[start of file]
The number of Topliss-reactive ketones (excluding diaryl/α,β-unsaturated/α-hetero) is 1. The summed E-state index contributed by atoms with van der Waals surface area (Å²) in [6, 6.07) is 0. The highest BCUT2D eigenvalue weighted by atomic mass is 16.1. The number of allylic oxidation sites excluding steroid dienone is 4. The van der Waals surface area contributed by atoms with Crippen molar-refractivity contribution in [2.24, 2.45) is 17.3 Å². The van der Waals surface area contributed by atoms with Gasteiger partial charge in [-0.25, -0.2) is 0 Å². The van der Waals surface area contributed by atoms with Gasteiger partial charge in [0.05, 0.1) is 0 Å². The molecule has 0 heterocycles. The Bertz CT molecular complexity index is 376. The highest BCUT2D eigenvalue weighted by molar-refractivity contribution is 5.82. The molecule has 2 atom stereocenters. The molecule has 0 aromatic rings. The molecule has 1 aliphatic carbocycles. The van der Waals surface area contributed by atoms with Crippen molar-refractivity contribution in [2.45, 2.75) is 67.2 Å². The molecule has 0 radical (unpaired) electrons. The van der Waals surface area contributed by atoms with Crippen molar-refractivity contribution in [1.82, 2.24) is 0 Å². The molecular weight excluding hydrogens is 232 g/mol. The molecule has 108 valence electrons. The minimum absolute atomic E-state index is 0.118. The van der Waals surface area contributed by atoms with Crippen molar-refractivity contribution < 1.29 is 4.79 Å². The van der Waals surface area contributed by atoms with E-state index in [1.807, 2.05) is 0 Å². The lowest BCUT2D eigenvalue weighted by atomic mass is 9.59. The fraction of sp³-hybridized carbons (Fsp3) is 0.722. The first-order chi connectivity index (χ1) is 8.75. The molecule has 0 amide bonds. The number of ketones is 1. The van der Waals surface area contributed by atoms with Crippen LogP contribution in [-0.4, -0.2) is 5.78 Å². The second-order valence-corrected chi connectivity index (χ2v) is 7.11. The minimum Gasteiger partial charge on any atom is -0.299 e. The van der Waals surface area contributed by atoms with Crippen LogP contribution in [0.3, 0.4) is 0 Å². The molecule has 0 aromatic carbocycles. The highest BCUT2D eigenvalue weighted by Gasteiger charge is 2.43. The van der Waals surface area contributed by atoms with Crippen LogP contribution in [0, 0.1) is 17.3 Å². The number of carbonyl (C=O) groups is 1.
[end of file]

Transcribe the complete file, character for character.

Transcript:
The number of Topliss-reactive ketones (excluding diaryl/α,β-unsaturated/α-hetero) is 1. The summed E-state index contributed by atoms with van der Waals surface area (Å²) in [6, 6.07) is 0. The highest BCUT2D eigenvalue weighted by atomic mass is 16.1. The number of allylic oxidation sites excluding steroid dienone is 4. The van der Waals surface area contributed by atoms with Crippen molar-refractivity contribution in [2.24, 2.45) is 17.3 Å². The van der Waals surface area contributed by atoms with Gasteiger partial charge in [-0.25, -0.2) is 0 Å². The van der Waals surface area contributed by atoms with Gasteiger partial charge in [0.05, 0.1) is 0 Å². The molecule has 0 heterocycles. The Bertz CT molecular complexity index is 376. The highest BCUT2D eigenvalue weighted by molar-refractivity contribution is 5.82. The molecule has 2 atom stereocenters. The molecule has 0 aromatic rings. The molecule has 1 aliphatic carbocycles. The van der Waals surface area contributed by atoms with Crippen molar-refractivity contribution in [2.45, 2.75) is 67.2 Å². The molecule has 0 radical (unpaired) electrons. The van der Waals surface area contributed by atoms with Crippen molar-refractivity contribution in [1.82, 2.24) is 0 Å². The molecular weight excluding hydrogens is 232 g/mol. The molecule has 108 valence electrons. The minimum absolute atomic E-state index is 0.118. The van der Waals surface area contributed by atoms with Crippen molar-refractivity contribution < 1.29 is 4.79 Å². The van der Waals surface area contributed by atoms with E-state index in [1.807, 2.05) is 0 Å². The lowest BCUT2D eigenvalue weighted by atomic mass is 9.59. The fraction of sp³-hybridized carbons (Fsp3) is 0.722. The first-order chi connectivity index (χ1) is 8.75. The molecule has 0 amide bonds. The number of ketones is 1. The van der Waals surface area contributed by atoms with Crippen LogP contribution in [-0.4, -0.2) is 5.78 Å². The second-order valence-corrected chi connectivity index (χ2v) is 7.11. The minimum Gasteiger partial charge on any atom is -0.299 e. The van der Waals surface area contributed by atoms with Crippen LogP contribution in [0.3, 0.4) is 0 Å². The molecule has 0 aromatic carbocycles. The highest BCUT2D eigenvalue weighted by Gasteiger charge is 2.43. The van der Waals surface area contributed by atoms with Crippen LogP contribution in [0, 0.1) is 17.3 Å². The number of carbonyl (C=O) groups is 1.